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October 21, 2020

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Nevada exploring ways to ease coronavirus restrictions

Sisolak Update On COVID-19 Response

Chase Stevens/Las Vegas Review-Journal via AP, Pool

Gov. Steve Sisolak gives an update on the state’s COVID-19 response, Thursday, Sept. 3, 2020, in Las Vegas.

Updated Friday, Sept. 4, 2020 | 1:13 a.m.

Sisolak Update On COVID-19 Response

Gov. Steve Sisolak gives an update on the state's COVID-19 response, Thursday, Sept. 3, 2020, in Las Vegas. Launch slideshow »

Nevada is studying if it can ease some of its coronavirus restrictions and limits on the number of people at businesses and churches, Gov. Steve Sisolak said today.

“If public health experts agree it’s OK to loosen some things up, we’ll be OK to do that,” he said.

Sisolak said the state has been researching ways to safely increase crowd capacities at “certain venues,” mentioning specifically churches, which are now capped at no more than 50 people.

“Trust me, I want to get back to Mass. I want church services to expand their limit,” he said. “I want businesses to have meetings in large enough spaces where it’s safe.”

The governor stressed, however, that any steps must be taken cautiously.

Sisolak said he has learned over the past six months that “we have to be careful in our reopening and aggressive in our mitigation.”

The state’s economic recovery depends on lifting restrictions responsibly, he said.

The number of coronavirus cases in Nevada are decreasing, as is the seven-day average test positivity rate, Sisolak noted.

The Nevada Hospital Association also reported this week the lowest confirmed number of hospitalizations since early July.

Still, Nevada is one of only 11 states with a test positivity rate over 10%, Sisolak said.

“Our numbers are getting better, but in our high-risk counties, we still have work to do,” he said. “We flattened the curve before. We reopened. We spiked. We can’t repeat that.”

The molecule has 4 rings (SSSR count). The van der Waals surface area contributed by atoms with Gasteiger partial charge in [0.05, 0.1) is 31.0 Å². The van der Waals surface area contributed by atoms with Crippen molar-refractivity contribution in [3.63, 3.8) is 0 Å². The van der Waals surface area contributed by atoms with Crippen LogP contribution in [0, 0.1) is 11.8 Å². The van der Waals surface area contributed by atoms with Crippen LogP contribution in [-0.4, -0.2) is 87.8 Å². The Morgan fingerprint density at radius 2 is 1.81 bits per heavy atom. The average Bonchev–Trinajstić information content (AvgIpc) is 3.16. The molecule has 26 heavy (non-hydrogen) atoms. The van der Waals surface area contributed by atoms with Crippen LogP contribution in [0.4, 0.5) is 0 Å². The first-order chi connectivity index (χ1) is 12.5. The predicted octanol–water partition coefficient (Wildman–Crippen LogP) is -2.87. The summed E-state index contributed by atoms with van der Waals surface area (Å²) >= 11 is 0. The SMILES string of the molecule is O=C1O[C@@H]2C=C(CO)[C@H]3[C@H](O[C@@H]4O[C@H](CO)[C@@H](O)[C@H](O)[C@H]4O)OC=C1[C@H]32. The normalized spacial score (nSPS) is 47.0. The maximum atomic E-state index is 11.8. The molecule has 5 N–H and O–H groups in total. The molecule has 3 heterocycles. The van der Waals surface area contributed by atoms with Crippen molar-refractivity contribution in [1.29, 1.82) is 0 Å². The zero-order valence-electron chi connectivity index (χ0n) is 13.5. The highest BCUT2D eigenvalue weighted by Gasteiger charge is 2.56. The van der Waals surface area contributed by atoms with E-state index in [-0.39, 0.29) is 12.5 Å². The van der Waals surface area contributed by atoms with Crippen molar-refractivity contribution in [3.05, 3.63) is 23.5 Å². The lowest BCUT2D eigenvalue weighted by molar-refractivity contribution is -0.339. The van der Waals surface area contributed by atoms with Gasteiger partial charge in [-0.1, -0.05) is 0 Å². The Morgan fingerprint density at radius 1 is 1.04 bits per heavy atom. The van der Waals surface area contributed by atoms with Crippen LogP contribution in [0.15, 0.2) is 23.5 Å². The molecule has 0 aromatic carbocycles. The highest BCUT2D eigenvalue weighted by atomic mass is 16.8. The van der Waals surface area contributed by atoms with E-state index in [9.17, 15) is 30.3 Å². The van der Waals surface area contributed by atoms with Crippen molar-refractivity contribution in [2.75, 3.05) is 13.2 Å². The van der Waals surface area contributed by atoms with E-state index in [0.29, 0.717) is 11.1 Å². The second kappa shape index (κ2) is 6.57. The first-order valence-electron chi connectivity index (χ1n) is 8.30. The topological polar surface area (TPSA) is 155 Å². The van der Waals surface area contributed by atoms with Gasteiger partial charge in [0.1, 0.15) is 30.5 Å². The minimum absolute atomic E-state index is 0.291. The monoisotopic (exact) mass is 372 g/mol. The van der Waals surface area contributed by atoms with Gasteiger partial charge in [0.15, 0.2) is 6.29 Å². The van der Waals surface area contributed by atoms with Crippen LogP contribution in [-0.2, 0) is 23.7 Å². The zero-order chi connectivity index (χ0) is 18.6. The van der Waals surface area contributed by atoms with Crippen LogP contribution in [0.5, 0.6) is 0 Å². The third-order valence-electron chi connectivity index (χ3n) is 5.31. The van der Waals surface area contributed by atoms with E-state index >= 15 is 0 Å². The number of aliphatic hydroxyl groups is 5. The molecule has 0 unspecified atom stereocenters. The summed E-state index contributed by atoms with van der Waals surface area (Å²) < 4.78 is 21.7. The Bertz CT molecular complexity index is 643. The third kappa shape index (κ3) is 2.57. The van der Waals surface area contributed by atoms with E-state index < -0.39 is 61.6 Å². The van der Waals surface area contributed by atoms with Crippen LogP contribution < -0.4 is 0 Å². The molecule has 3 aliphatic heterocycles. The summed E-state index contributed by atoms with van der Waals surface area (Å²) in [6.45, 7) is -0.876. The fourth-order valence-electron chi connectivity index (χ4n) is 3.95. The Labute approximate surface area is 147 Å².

Clark County bars, meanwhile, will remain closed as the coronavirus test positivity rate remains at a high 12.6%, a state task force announced today.

Clark is one of seven Nevada counties with an elevated risk of virus transmission. The others are Lander, Lyon, Churchill, Nye, Elko and Washoe.

Based on data from the Department of Health and Human Services, all seven of counties are still meeting at least two risk criteria, according to the COVID-19 Mitigation and Management Task Force.

No new counties were flagged this week and none dropped off the list, officials said.

The task force approved an action plan for Clark County that continues current restrictions for bars, pubs, taverns, breweries, distilleries and wineries. It clarified, however, that countertops in non-bar areas may be opened for food service under existing restaurant guidelines.

All counties, regardless of risk level, must continue to follow guidelines on wearing face coverings, limits on gathering sizes and capacity in businesses.

Coronavirus cases are down in the state, with 351 news cases and 27 deaths in the most recent daily report from Nevada Health Response.

The state’s economy is still gradually reopening from pandemic-related closures in mid-March, with restaurants limited to 50% capacity, church services capped at 50 attendees and no live entertainment or sporting events.

Sisolak stressed that the upcoming Labor Day weekend has the capability to further increase the state’s coronavirus cases if it’s not taken seriously. Previous holidays — Memorial Day and the Fourth of July — have been connected to case increases, he said.

“Please celebrate with your immediate family. Have a cookout in your backyard, watch some TV, whatever it might be, but please do not have large gatherings,” Sisolak said. “That is the single most expansive spread of the COVID virus, is the family gatherings and the neighborhood gatherings that are done in backyards.”